I am focusing this discussion primarily on patients who are patellar dislocators, although I touch on procedures that also relate to people who have patellar instability and are subluxators but who do not necessarily experience full-blown dislocation.
Patients with patellar dislocation really fall into two groups
If you have a completely normal knee and you fall over and injure it and your patella becomes unstable as a result, that’s a relatively straightforward issue to resolve. The damage is likely to be to the inner patellar support structures, the most important of which is the medial patello-femoral ligament. There is a fairly new ligament procedure that treat such traumatic instability with, and that is medial patellofemoral ligament (MPFL) reconstruction. MPFL reconstruction is the 'new ACL' of knee surgery and lots of different techniques have been designed. We are now on 'technique mark 4' and it seems to work well. I will discuss this in the next section of this part of the course.
Then there is this other group of people that have patellar instability and who basically have abnormal anatomy – they have a flat trochlea ( V-shaped groove on the femur where the patella runs), or their patellar tendon is too and their tibial tubercle is too lateral. The anatomical abnormalities can be described as -
I will go into these two groups of patient in a bit more detail as we move forward in the course.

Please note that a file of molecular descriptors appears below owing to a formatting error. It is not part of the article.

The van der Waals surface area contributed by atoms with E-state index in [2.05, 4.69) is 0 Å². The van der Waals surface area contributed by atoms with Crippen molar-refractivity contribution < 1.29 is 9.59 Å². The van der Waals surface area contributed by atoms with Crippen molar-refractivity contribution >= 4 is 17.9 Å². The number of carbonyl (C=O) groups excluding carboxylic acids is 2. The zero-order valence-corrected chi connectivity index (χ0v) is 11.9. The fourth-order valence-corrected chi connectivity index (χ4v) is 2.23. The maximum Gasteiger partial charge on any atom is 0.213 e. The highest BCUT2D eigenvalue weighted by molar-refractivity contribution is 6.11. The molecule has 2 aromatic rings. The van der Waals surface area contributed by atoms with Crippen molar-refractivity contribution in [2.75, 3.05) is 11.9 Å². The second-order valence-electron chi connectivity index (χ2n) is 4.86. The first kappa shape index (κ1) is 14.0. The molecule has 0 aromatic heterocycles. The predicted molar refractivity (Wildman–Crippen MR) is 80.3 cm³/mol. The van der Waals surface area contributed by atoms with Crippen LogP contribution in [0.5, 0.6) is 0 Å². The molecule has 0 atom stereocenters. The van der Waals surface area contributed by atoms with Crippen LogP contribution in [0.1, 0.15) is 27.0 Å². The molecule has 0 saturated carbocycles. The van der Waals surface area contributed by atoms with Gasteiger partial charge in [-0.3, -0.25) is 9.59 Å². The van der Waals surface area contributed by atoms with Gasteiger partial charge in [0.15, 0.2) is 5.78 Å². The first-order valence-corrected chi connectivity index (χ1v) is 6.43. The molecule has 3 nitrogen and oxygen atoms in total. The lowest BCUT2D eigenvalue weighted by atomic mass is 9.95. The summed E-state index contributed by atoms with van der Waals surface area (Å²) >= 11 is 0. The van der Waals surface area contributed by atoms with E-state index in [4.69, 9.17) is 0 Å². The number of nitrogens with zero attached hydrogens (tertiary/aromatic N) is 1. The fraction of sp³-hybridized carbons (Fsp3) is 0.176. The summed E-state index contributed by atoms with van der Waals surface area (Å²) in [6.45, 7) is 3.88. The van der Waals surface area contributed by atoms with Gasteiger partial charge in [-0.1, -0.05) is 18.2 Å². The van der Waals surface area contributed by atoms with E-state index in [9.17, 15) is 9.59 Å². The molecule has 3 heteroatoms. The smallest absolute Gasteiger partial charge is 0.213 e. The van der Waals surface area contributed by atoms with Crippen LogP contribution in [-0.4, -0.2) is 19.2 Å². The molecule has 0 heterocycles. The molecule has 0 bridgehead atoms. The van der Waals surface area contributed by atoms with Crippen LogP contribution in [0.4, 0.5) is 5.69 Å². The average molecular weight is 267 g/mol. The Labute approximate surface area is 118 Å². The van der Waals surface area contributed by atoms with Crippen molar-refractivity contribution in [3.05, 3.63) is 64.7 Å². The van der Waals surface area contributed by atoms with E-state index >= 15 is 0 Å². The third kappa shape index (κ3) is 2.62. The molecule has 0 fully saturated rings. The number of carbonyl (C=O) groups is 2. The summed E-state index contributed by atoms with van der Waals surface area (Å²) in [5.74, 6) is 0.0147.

When assessing a knee we always get four different X-ray views. One of them, the skyline view of the patello-femoral joint (a special X-ray where you look down on the knee) does not give you as much information as we once thought. We all now tend to rely on the lateral knee X-ray more than anything else. Then we send the patients for an MRI scan and try and find answers to the following questions : “Is the trochlea dysplastic?”, that is “Is it too flat, or is it humped?” or “Is it truly ‘V’shaped as it should be?”. We also look at the quality of the cartilage, and we look critically at the tibial tubercle transfer distance (TTTD). The magic figure for this is 20mm. If a patient's TTTD is less than 20 mm then they will tend to do well either with conservative management or if that fails, with a soft tissue MPFL reconstruction. If that figure is greater than 20mm and the patients has failed conservative management then those patients do tend to do well with surgery. Surgery for someone who is skeletally mature is some form of bone realignment procedure, very occasionally adding in an MPFL reconstruction, but usually the bony procedure is enough. What will determine which bony procedure depends really on where most of the deformity is.
The French surgeon, Henri Dejour, was the one who worked out that this lateral X-ray is the key to evaluation. He came up with this sign called the ‘crossing sign’ (or Dejour’s sign). His son, David Dejour, is now one of the top knee surgeons in Lyon and France.